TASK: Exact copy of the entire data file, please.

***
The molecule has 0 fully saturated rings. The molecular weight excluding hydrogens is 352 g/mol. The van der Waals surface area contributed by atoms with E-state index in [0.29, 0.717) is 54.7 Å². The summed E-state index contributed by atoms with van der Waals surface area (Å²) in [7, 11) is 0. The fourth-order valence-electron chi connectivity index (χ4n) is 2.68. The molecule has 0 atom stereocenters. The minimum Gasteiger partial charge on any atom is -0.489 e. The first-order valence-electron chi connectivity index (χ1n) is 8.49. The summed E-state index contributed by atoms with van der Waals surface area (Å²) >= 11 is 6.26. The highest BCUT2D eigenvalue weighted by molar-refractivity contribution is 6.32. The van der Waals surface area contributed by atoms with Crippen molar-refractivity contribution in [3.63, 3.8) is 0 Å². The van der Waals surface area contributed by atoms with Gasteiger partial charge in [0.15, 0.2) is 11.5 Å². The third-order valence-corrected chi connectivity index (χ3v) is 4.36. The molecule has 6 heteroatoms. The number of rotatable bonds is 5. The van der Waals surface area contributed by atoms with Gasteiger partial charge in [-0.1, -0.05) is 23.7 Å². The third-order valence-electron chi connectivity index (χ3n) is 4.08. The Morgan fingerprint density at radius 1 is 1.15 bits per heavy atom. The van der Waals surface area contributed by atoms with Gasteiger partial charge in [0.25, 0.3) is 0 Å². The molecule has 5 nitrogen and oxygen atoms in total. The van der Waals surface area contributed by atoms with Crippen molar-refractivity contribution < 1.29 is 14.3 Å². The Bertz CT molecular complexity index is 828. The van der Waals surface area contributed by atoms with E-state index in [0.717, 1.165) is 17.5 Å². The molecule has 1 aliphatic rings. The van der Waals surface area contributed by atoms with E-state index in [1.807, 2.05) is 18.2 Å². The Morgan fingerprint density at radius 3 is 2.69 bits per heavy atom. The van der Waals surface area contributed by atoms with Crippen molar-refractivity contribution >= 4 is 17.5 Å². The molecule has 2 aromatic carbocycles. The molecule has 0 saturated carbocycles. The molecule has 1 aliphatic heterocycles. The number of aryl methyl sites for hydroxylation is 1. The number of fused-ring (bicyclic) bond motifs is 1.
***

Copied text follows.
The molecule has 0 fully saturated rings. The molecular weight excluding hydrogens is 352 g/mol. The van der Waals surface area contributed by atoms with E-state index in [0.29, 0.717) is 54.7 Å². The summed E-state index contributed by atoms with van der Waals surface area (Å²) in [7, 11) is 0. The fourth-order valence-electron chi connectivity index (χ4n) is 2.68. The molecule has 0 atom stereocenters. The minimum Gasteiger partial charge on any atom is -0.489 e. The first-order valence-electron chi connectivity index (χ1n) is 8.49. The summed E-state index contributed by atoms with van der Waals surface area (Å²) >= 11 is 6.26. The highest BCUT2D eigenvalue weighted by molar-refractivity contribution is 6.32. The van der Waals surface area contributed by atoms with Crippen molar-refractivity contribution in [3.63, 3.8) is 0 Å². The van der Waals surface area contributed by atoms with Gasteiger partial charge in [0.15, 0.2) is 11.5 Å². The third-order valence-corrected chi connectivity index (χ3v) is 4.36. The molecule has 6 heteroatoms. The number of rotatable bonds is 5. The van der Waals surface area contributed by atoms with Gasteiger partial charge in [-0.1, -0.05) is 23.7 Å². The third-order valence-electron chi connectivity index (χ3n) is 4.08. The Morgan fingerprint density at radius 1 is 1.15 bits per heavy atom. The van der Waals surface area contributed by atoms with Gasteiger partial charge in [0.25, 0.3) is 0 Å². The molecule has 5 nitrogen and oxygen atoms in total. The van der Waals surface area contributed by atoms with Crippen molar-refractivity contribution < 1.29 is 14.3 Å². The Bertz CT molecular complexity index is 828. The van der Waals surface area contributed by atoms with E-state index in [0.717, 1.165) is 17.5 Å². The molecule has 1 aliphatic rings. The van der Waals surface area contributed by atoms with E-state index in [1.807, 2.05) is 18.2 Å². The Morgan fingerprint density at radius 3 is 2.69 bits per heavy atom. The van der Waals surface area contributed by atoms with Crippen molar-refractivity contribution >= 4 is 17.5 Å². The molecule has 2 aromatic carbocycles. The molecule has 0 saturated carbocycles. The molecule has 1 aliphatic heterocycles. The number of aryl methyl sites for hydroxylation is 1. The number of fused-ring (bicyclic) bond motifs is 1.